The recipes were enjoyable enough this week, but I can’t say I’ll be putting many of them in the ‘must cook’ file. How about you?
Two of the more tempting columns were sweetcorn themed.
Stevie Parle’s three recipes in Saturday’s Telegraph stood out. Love the sound of a sweetcorn and crab soup with chilli oil. Ditto corn bread muffins. Prawn and sweetcorn pakoras might be the best idea of the bunch.
Over at The Guardian, Yotam Ottolenghi welcomed his new stablemate, Thomasina Miers, the owner of a Mexican restaurant chain, with … wait for it … a set of subtly Mexican dishes. I picture hugs and air kisses, then an overly firm handshake and a challenge to an arm wrestle. “Welcome to the hood, Tommy”.
On which note, Thomasina’s column featured a beetroot gazpacho and sardine escabeche. Really keen for her to start focusing on Nigella seeds, za’atar, sumac, and harissa. FOOD FIGHT!
The seasonal stuff
Mark Hix’s Independent column was a ‘last of the sun al fresco’ number. Very simple assemblage – but I wouldn’t say no to a lamb, merguez and chickpea salad, or green beans in anchovy dressing, or roasted squash with an amaretti biscuit crumb for that matter.
As mentioned last week, native plums are still in season, though there’s not long left. Diana Henry’s suggestions for them include plum and cardamom jam (that flavour combo is lovely) and a divine chocolate and plum cake.
Nigel Slater’s recipes in the Observer Magazine used up late summer vegetables (courgettes, basically). There’s a smoked garlic aioli to go with a tray of roasted veg, and I particularly liked the idea of a courgette rosti with burrata and basil.
Things had moved on by the time I turned to The Observer Food Monthly, as here were more Nigel recipes, this time on an autumnal theme. Chicken with muscat and thyme and short ribs cooked in stout and beetroot stood out. I also really liked the sound of a duck casserole with prunes, bacon and red cabbage …
… though if I were bold enough to question Sir Slater, I would query whether legs and breast casseroled for forty minutes would lead to overcooked breast and still tough leg? Obviously I wouldn’t dare.
Which brings me tenuously to Gizzi’s herby dishes in The Sunday Times. I liked her green marinade for lamb and the tabbouleh that accompanied it. But a leg of lamb that is ‘smoke roasted’ for just 25 minutes, or griddled for 12 minutes ‘a side’, should read ‘butterflied leg of lamb’, shouldn’t it? Her generically Asian salsa is good – coriander, lime, fish sauce, ginger, palm sugar and chilli.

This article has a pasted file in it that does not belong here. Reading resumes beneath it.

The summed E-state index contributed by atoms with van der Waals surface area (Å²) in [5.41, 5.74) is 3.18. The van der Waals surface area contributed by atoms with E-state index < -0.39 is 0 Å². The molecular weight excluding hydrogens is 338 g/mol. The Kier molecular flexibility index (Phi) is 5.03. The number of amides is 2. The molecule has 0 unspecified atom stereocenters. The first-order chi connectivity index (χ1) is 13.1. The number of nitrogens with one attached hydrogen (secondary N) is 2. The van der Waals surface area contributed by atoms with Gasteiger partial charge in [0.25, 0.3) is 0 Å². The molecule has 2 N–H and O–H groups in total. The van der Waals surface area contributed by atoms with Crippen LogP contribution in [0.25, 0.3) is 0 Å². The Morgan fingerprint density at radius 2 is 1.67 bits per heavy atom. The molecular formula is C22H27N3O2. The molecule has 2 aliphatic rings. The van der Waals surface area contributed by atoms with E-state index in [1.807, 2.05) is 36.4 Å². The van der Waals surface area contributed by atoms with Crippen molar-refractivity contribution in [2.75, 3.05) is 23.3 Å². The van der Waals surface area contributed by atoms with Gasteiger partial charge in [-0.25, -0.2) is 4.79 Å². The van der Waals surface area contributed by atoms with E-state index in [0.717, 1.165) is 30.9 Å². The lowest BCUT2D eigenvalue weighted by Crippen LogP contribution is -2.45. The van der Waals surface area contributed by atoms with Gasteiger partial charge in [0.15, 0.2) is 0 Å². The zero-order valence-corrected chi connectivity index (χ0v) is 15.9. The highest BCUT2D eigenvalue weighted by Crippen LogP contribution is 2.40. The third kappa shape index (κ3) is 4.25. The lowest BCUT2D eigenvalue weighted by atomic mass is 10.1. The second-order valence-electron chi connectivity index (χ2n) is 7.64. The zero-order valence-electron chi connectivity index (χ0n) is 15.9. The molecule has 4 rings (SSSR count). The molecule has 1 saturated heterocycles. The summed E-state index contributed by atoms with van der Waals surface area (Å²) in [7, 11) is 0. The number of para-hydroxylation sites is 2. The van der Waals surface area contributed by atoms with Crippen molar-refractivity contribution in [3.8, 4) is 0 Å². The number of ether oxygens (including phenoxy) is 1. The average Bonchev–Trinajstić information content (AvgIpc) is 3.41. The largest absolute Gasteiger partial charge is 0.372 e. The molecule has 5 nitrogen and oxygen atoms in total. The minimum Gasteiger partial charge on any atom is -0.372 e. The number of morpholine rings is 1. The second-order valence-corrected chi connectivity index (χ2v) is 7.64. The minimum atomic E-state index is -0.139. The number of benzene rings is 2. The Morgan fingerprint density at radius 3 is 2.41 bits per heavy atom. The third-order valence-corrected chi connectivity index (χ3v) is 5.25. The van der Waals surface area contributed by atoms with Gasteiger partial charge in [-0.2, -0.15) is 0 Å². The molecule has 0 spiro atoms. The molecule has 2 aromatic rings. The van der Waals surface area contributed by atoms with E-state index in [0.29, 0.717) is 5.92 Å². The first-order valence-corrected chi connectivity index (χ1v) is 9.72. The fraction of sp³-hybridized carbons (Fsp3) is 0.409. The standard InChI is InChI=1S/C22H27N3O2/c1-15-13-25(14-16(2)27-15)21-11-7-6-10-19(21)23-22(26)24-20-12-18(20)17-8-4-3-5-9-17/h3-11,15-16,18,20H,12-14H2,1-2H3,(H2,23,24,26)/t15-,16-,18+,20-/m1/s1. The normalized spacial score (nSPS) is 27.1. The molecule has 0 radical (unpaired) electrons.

Other Bits and bobs
Obviously the best thing across all of the papers this weekend was my piece about ceramics and chefs in the FT Weekend Magazine. Seminal stuff. You might also enjoy Rowley Leigh’s recipe in the same tome. Scallops with chestnut purée, shiso leaves and lemon. Unusually jazzy.
My favourite thing in The Guardian’s Cook supplement was Ruby Tandoh’s baking column. Loved this line: “Forget gorging on a plateful of trifle – real grown-ups know the only polite approach to gluttony is sidelong, via second, third and umpteen tiny helpings.” And I rather liked her recipe for maple pecan baklava too.
At some point on Saturday, The Independent’s website published a host of recipes by a bunch of London chefs. I’m not quite sure where these sit in the paper copy. But do check Koya Bar’s Shuko Oda’s tofu dumping with grilled girolles and Rachel O’Sullivan’s oxtail, cavolo nero, PX and cauli puree.
Bill Granger gave us a bunch of Japanese influenced recipes. “I defy anyone to say tofu is bland once they’ve tasted this.” *Raises hand*
Finally, Saturday Times recipe watch: Rebecca Seal’s Greek recipes were OK, but I maintain there’s only one time and place that Greek food is anything other than just fine, and that’s on holiday, in Greece. In the main mag, mozzarella salads. Who knew?
Abroad and on The Net
I had a quick scan of The New Zealand Herald’s food section. This week’s recipes for the residents of Auckland and Northland were on a brunch theme. Which, if London Kiwi stereotype is to believed, is a bit like teaching grannies to suck eggs. Apple and buttermilk fritters with a mango compote looked decent.
An Ottolenghi effort this weekend. Both the stew and sweetcorn tamales were utterly delicious and made for a super meal (with rice and sour cream on the side). But it has to be said using corn on the cob and the husks to wrap the tamales in is a total faff. I gave up on the authentic method after wrapping two, and folded greaseproof paper parcels for the rest. When I make it again (as I will), I’ll just use frozen corn and greaseproof paper from the outset.
Weekend Menu, 13 and 14 September 2014
Prawn and sweetcorn pakoras
Short ribs with stout and beetroot
Chocolate and plum cake
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